Once upon a time, most music teachers and programs accepted only students who showed "talent." A first meeting between teacher and student was fraught with tension and likely involved a battery of tests for the potential student: Can you match pitches? Do you have a good sense of rhythm? Are you coordinated? Let me see your hands. Hmmm. Are you a disciplined enough individual for the work? Do you have "talent"? Maybe you can take lessons. Maybe you can be part of this program.
Many adults can remember the sting of being rejected from a music program as a child. Being told that "you have no musical talent" can stick for life.
Fortunately, times have changed. Many current teachers have embraced ideas such as those promoted by Shinichi Suzuki: that all people have talent, if only they start early, cultivate a supportive environment and have patient, persistent and well-trained teachers. Programs such as Venezuela's El Sistema and its offshoots around the world embrace the idea that every child can learn, and that musical outreach can benefit society. The Internet has opened the doors also, especially for adult students, providing all kinds of information and encouragement.
In fact, I daresay it's the currently prevailing sentiment: Everyone can take part, everyone can get good at this, everyone can learn.
I'm idealistic enough to believe it's true, too. Yet, it's not easy. You can't just find the right Internet tutorial and play like a pro. Likewise, you can't just hire a high-quality teacher, run your credit card and have ability. Good teachers and good education are not consumer products.
You still have to put yourself to the test.
It would be gravely out of fashion these days for a teacher to berate a student's efforts when they fall short. Yet very often, that is the reason for lack of progress. Did you practice every day? Did you learn what the teacher assigned this week? Are you making excuses?
If a student wants to progress, here's a formula for success: Work to impress your teacher. This is the way of progress. Though you may not have to show "talent" at your first meeting, you do need to show respect and good-faith effort throughout your teacher/student relationship.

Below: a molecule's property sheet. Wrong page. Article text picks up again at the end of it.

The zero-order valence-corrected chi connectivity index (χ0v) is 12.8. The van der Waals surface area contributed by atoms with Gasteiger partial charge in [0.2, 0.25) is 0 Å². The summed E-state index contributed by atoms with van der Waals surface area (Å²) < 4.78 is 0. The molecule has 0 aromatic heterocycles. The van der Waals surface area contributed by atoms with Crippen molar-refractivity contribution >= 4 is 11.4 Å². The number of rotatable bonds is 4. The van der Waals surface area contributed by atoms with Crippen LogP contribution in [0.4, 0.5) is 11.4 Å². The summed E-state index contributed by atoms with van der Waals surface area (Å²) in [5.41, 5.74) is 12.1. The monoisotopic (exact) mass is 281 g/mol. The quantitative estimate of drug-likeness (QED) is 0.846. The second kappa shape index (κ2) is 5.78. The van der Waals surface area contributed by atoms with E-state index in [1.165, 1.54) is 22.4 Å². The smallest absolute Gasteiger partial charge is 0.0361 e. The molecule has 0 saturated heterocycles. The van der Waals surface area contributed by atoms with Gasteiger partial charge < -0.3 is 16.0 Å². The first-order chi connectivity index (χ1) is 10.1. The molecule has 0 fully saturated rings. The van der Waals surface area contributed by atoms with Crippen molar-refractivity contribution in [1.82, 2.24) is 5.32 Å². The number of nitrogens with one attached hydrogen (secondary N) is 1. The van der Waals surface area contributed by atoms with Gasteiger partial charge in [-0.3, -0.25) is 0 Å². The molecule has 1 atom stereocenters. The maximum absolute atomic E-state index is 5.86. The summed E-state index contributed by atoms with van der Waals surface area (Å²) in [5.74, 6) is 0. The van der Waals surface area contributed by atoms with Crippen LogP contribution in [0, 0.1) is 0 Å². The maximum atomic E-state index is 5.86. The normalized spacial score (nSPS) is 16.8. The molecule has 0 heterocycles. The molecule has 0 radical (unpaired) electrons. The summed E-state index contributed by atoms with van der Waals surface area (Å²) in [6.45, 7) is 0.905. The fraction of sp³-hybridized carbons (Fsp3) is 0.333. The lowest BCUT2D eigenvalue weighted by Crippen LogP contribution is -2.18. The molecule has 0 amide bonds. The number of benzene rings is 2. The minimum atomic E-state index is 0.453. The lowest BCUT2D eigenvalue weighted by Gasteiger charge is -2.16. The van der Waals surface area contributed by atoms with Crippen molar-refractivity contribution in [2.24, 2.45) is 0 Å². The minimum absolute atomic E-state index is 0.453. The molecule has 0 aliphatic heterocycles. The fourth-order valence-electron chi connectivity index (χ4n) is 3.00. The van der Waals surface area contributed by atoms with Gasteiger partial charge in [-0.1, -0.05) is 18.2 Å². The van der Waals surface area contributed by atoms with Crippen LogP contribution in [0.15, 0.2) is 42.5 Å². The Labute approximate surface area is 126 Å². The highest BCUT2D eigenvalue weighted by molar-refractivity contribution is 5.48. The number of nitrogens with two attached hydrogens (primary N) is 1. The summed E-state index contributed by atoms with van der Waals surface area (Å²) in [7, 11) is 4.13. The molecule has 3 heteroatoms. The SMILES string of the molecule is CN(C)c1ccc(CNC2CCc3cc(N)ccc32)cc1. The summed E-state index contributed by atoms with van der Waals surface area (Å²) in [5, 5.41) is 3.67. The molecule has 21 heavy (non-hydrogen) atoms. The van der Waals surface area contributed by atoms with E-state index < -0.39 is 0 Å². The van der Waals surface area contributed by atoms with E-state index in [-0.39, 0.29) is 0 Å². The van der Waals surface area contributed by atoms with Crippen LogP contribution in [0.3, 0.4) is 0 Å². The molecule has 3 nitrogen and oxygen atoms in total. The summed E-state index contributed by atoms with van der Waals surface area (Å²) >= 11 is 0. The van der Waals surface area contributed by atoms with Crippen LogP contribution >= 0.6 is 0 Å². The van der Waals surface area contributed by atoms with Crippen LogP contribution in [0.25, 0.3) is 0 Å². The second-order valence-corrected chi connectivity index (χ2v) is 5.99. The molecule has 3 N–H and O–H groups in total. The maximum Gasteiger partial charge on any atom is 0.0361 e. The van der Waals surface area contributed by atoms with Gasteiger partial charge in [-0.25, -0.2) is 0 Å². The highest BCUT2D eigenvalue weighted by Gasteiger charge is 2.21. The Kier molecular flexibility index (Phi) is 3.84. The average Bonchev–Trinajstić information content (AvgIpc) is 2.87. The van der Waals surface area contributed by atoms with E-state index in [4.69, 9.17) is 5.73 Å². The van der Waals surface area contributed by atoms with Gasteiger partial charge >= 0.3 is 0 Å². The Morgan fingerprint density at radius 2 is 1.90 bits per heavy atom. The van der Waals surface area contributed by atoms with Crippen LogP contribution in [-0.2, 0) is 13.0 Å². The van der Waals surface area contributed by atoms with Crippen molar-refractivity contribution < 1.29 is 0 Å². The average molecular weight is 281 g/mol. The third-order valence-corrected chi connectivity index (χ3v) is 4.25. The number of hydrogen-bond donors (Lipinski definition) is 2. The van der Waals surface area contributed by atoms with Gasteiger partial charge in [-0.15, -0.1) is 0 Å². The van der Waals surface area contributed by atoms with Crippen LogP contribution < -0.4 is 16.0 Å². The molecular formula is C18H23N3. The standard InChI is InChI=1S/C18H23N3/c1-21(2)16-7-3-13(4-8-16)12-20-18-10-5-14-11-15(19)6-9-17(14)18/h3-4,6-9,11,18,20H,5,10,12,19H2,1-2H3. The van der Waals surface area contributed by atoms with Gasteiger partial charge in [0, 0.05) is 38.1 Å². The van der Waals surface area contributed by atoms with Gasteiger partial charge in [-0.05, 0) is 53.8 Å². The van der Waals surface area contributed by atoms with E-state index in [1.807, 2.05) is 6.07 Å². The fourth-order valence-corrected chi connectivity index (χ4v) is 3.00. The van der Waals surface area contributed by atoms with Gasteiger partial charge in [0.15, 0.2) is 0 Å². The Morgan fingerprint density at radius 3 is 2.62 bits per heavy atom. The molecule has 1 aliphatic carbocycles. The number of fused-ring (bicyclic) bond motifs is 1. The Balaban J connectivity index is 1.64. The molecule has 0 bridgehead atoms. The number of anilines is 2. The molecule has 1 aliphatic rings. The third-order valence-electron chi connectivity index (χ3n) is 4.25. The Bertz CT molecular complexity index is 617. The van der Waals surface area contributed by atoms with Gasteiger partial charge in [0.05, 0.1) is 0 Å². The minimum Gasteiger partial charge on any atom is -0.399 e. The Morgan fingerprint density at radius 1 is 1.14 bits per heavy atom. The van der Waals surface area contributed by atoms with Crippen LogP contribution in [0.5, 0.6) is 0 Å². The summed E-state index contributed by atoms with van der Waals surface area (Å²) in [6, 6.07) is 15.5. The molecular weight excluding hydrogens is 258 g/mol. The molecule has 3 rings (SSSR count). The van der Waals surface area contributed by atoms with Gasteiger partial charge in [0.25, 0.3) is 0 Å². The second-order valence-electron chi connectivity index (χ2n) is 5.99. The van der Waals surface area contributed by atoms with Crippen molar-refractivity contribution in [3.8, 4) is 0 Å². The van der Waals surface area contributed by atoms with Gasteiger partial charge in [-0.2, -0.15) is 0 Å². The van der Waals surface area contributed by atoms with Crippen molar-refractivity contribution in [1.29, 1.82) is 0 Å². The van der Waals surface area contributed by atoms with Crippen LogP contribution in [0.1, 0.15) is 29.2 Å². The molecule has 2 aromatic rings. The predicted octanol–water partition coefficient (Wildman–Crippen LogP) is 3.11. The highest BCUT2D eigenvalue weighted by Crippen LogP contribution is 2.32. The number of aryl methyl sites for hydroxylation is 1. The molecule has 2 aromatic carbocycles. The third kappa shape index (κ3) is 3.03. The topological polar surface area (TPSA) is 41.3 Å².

Sometimes students are looking to reach the end product, without the work. Here are some tactics of students avoiding the work (and sometimes it's not conscious): deciding that "your goals" are at odds with your teacher's, thinking your teacher should be able to make you learn faster, wanting to play different music right now instead of the music your teacher has assigned.
Your teacher already knows how to play and how to teach; presumably, this is why you chose the teacher. To make the most of your lessons, learn what the teacher is offering. Most good teachers can adjust to your learning style; but when you tell your teacher how to teach, you are compromising that teacher's ability to give you his or her best.
When you have committed to lessons and to a teacher, then put your trust in that teacher and in the learning process. That is the shortcut, that is the secret. Practice every day and learn this week's assignment to the very best of your ability. That's how you make your ability grow.
In time, your goals will come into focus, as will your ability to direct them for yourself. In fact, that is the ultimate goal: to become your own best teacher and direct your own lifelong learning. Ironically, the way to musical and technical independence is to submit to the process, so you can master it and make it your own.Tweet
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